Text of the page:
Some of us have older teens who are really excited to vote this year. But because each state manages their own voting policies, it can be confusing as to how, when, and where to register to vote.
We all know that if you’re 18 on or before election day — November 3, 2020, if you don’t already have it drilled into your head — then you are eligible to cast your ballot. But, when exactly can your teen register to vote? You don’t necessarily have to be 18 yet.
It may even surprise you that in some states, you can pre-register to vote as young as 16 years old.
So, what are the registration guidelines in your state, and how do you register your teen to vote? Here’s a primer in three easy steps.
1. First, find the voter registration age requirements for your state
If you will be 18 on or before November 3, 2020, then you can vote for our next president, and just as importantly, candidates up and down the ballot representing you at the community, city and state levels. But — HUGE caveat here — in some states you have to pre-register first.
Each state allows teens to register to vote at a different age. It can be confusing, so visit this link to check your state’s requirements for voter registration to be clear how soon (or how late) you can register.
For example, I learned that in New York, you can pre-register to vote when you turn 16. In Missouri, you have to be 17 1/2. In Louisiana, you can pre-register in person at age 16, but you have to be 17 to register any other way. In North Dakota, you don’t have to register to vote at all, it’s automatic.
(Ed note: ALL states should be making it automatic and easy!)
We love this Vote print by Lindsey Vanderploeg on Etsy! Just $30 in her shop.
2. Next, check the voter registration deadline for your state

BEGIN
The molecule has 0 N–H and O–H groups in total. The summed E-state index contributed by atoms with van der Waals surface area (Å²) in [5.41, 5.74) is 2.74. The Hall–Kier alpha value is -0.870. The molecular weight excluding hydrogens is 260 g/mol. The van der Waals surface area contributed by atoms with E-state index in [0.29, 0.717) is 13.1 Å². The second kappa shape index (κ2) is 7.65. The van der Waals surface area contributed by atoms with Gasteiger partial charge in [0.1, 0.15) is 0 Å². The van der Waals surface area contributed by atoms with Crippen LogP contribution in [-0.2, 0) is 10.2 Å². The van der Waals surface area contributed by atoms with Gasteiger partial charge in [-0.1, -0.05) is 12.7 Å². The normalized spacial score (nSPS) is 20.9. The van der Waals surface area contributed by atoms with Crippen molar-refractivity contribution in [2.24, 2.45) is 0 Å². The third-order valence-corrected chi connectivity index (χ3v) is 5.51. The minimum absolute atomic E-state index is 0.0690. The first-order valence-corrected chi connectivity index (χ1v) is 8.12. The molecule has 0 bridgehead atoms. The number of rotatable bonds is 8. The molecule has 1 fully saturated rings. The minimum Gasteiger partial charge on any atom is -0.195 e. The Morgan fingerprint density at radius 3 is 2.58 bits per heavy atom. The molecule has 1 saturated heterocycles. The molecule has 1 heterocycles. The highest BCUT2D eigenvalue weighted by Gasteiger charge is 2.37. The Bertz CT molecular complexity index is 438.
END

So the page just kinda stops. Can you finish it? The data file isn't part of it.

Many states require you to complete your registration before election day. Again, each state has different deadlines for completing your voter registration and if you will be 18 by Election Day, make sure you’re registered by your own state’s deadline!
In South Carolina, the deadline is 30 days before an election. In Pennsylvania, it’s 15 days before. In Vermont, you can wait to register at a polling place on election day — although, that sounds like it could be chaotic and I’d recommend registering early. And then in Rhode Island, you must register 30 days in advance, but during Presidential election years only, you can actually register in person at your local Board of Canvassers.
Check now; don’t wait and hope you can just vote when you arrive.
Related: Where to find the “Vote like a Mother” swag we love
3. Finally, register to vote!
We need all voices to be heard in this election year, more than ever — and that especially goes for young people 18-29 who are statistically the least likely demographic to vote — by a lot. So here’s what we recommend:
– Click on your state at Vote.org, and you’ll see options to check your registration, register to vote, request an absentee ballot, find your polling place, and more.
– Visit Rock the Vote, which helps you register to vote and more. They can send you info about which elections are coming up in your state and local areas, and even preview of what else will be on your ballot in November, including ballot initiatives. This can help voters of any age do research if you need, and make the voting process as smooth as possible for everyone.
– Last, be sure to check vote.org/am-i-registered-to-vote/ to confirm your registration.
Let’s do this!
Top photo by Callum Shaw on Unsplash